The movie Three O’clock High is one of the most underestimated high school films of all time. In this scene the bully punks his young victim into helping the bully cheat on a test.
Cheating drives teachers crazy. The official reasons are:
We want kids to be honest,
We want to protect the sanctity of our grades: one year at our school a large group of Honors-level students wanted to stand-up and walk out of the ceremony when the Valedictorian gave his speech because they felt he had successfully cheated his way to the top.
We want to reward hard work instead of laziness.
The state testing requires a cheat-free environment.
The real reason why teachers hate cheating is that we hate when a kid tricks us, or gets one over on us. We want to be the wise man on the mountain and mountain men don’t get punk’d. (Or so we think)
I know that the real way to keep students from cheating is to not give tests or quizzes. That we are supposed to make our learning environment 100% PBL (Project Based Learning); IBL (Inquiry Based Learning) our students are writing papers, and essays, and performing plays, and giving speeches etc…
Wow that was such a nice thought I got carried all the way to Nirvana.
Not that Nirvana- although… that Nirvana is kinda awesome
But back in the real world of “21st” century learning we still find ourselves giving tests and quizzes. Heck just look a few of these great cheating videos (Four of hundreds) on how to get away with cheating on a test.
Here are a few of my favorites:
Water Bottle (I’ve seen other versions of this that use the backside of the label)
Dear Gollum! How can I possibly stop such a run-away problem Mr. T.? Well through the power of the Internet I’m going to share with you over twenty steps you can take to minimize cheating in your room. It’s weird, but the majority of the students will appreciate these because everyone hates when they worked hard and someone shows up and just cheats their way to the top.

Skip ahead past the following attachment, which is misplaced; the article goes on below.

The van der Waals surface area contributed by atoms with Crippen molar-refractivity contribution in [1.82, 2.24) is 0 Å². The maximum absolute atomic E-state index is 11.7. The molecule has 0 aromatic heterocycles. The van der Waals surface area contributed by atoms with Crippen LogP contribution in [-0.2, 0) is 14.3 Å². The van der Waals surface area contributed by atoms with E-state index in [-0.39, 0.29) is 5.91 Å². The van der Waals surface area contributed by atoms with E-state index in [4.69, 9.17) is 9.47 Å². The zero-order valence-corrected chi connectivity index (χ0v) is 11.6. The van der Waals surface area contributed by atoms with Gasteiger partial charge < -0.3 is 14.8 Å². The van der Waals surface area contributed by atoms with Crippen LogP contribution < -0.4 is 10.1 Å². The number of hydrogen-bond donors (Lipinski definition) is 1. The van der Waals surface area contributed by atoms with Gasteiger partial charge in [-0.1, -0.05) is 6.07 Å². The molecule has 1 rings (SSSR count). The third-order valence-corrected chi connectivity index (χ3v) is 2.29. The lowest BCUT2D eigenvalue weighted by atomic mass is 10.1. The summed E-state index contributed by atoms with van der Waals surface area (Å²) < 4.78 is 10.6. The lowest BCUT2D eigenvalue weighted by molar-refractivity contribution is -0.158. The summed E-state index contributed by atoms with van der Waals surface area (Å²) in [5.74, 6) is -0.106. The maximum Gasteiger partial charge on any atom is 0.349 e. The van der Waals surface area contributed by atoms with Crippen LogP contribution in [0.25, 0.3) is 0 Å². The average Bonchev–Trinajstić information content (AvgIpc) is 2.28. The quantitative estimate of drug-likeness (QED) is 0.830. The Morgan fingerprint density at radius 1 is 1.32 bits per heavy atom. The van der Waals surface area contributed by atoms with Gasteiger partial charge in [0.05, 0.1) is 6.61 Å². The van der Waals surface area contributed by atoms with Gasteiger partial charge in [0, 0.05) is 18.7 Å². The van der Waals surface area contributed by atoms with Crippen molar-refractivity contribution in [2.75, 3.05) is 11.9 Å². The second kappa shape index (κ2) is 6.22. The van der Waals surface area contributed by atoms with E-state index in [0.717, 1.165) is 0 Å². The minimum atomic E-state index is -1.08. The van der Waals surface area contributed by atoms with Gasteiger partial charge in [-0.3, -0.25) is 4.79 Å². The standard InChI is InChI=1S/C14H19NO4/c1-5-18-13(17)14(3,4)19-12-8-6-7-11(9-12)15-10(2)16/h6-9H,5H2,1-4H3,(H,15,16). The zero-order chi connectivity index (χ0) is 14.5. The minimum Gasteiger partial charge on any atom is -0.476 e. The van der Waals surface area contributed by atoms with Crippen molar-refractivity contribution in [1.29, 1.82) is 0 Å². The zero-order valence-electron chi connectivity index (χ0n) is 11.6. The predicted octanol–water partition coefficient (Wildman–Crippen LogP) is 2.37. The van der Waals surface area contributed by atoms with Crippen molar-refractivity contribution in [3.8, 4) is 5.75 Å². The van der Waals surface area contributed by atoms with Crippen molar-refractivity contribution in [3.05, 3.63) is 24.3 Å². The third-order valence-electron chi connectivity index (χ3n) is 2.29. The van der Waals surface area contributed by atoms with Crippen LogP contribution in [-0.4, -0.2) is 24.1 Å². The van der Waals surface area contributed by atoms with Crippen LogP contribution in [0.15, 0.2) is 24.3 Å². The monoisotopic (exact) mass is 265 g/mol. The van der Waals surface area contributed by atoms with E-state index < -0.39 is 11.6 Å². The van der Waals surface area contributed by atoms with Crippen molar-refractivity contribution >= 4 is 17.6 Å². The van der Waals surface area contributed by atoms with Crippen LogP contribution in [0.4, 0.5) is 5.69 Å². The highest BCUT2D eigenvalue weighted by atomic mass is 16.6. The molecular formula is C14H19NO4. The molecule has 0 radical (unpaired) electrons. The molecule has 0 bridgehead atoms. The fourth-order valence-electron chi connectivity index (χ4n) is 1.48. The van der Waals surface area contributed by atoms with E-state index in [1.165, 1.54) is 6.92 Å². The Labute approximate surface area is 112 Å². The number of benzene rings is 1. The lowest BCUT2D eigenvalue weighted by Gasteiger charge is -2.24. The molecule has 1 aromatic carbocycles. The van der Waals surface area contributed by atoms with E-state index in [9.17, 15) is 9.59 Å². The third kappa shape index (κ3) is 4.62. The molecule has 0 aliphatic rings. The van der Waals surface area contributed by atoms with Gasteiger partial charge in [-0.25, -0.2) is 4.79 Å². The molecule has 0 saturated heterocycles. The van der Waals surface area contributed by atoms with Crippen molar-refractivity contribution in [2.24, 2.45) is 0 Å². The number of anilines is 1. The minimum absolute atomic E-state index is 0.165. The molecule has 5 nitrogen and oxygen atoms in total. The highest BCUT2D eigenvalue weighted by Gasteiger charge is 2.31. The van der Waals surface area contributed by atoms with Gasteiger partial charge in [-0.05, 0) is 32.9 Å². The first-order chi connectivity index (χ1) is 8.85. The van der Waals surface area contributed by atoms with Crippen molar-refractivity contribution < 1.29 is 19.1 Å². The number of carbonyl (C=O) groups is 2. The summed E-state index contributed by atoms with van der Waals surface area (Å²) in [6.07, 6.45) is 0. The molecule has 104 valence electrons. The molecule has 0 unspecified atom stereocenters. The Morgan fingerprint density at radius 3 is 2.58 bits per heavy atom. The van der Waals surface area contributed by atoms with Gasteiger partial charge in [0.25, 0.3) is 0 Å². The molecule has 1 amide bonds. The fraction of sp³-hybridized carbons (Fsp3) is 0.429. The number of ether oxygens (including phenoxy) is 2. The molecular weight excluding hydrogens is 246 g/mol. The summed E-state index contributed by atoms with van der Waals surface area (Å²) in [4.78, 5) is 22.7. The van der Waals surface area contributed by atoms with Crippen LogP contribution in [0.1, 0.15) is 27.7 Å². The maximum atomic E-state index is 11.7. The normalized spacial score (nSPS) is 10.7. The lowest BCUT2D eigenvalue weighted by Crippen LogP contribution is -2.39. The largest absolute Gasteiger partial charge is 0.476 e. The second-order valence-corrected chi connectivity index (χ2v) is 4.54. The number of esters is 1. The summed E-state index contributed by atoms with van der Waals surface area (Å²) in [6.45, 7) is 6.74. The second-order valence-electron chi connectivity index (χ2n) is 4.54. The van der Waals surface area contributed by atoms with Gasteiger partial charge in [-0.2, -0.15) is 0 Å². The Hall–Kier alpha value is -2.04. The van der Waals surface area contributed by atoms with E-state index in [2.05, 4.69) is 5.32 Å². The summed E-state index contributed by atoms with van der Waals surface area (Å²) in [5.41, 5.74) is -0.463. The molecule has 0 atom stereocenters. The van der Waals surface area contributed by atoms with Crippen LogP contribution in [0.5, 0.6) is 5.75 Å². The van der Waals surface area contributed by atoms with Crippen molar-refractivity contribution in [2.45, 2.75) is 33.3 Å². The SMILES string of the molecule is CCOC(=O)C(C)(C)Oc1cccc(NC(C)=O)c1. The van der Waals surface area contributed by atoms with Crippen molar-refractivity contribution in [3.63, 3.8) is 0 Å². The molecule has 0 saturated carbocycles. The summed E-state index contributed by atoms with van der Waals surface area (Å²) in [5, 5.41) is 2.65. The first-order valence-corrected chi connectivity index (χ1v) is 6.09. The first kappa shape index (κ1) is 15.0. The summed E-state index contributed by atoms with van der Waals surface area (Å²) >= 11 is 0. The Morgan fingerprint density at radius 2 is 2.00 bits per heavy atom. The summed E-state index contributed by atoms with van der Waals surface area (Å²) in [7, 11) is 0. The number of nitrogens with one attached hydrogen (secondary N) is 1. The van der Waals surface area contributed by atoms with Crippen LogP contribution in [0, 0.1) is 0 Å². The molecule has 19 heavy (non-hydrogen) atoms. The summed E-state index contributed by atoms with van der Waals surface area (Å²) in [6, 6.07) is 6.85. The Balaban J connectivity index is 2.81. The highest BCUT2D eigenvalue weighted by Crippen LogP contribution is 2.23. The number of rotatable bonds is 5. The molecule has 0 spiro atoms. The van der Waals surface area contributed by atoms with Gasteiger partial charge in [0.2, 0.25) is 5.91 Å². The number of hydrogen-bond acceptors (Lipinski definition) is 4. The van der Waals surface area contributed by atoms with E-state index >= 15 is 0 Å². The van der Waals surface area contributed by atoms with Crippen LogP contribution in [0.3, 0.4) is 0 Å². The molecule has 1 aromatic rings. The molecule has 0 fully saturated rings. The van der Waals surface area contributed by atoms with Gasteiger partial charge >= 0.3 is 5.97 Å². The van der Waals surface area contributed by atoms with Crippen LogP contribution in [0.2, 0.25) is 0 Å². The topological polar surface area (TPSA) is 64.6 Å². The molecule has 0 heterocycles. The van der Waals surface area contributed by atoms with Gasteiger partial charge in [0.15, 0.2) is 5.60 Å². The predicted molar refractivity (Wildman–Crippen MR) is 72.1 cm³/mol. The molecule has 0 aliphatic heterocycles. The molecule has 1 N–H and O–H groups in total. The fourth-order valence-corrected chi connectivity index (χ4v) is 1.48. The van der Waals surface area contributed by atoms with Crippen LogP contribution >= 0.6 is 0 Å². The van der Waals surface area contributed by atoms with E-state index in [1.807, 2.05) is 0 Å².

It wasn’t the PEDs it was that giant elbow pad with the illegal hinge that bothered me.
Many of these you only have to do once in order to get students to know you are serious, and I’m not expecting you to do all of these every time you give a quiz or test.
- You must move around the room. You cannot just hang out behind your desk on the computer or even at the podium. Walk rows. Hang out in the back. Look at open backpacks etc…
- Have students move to a different seat before taking exam. Put the front row kids in the back and vice versa- that way it will break up the routine that encourages the perception of a regular spot for cheating.
- Have students spread seats apart or move students so there is more space.
- Have students close backpacks or put them in the front of the room. (I think closing them is good enough)
- Have students remove jackets. Jackets make it REALLY easy to cheat. You can just put a cheat sheet on the inside lapel of a jacket and lean forward- the jacket poofs out and you can see the sheet. When the teacher comes by you just lean back and BOOM cheat sheet gone.
- Have students roll up sleeves. Cheat sheets and other devices are easily stored up a sleeve. There are new watches out/coming out what information can be sent to the watch. I have students show me their watch faces.
- Make sure no one is wearing a hat. Hat and long hair are easy cheating aids.
- I’ve seen students put a cheat sheet onto the inside-bottom of their slip on shoes or sandals. Then they cross their legs and flex their foot to see the cheat-sheet. When you walk up they put their feet on the ground.
- I’ve seen students use holes in their jeans to their advantage. Write the formula on their skin where their pants cover, then when you are not looking they will move the hole in their pants over the writing and then move it back.
- Have students hold up hands and spread fingers. I’ve seen teachers check students’ hands, but did you know you can write answers between your fingers? Then when you show your palm nothing is there, but move the fingers individually and you can see formulas, spelling words etc…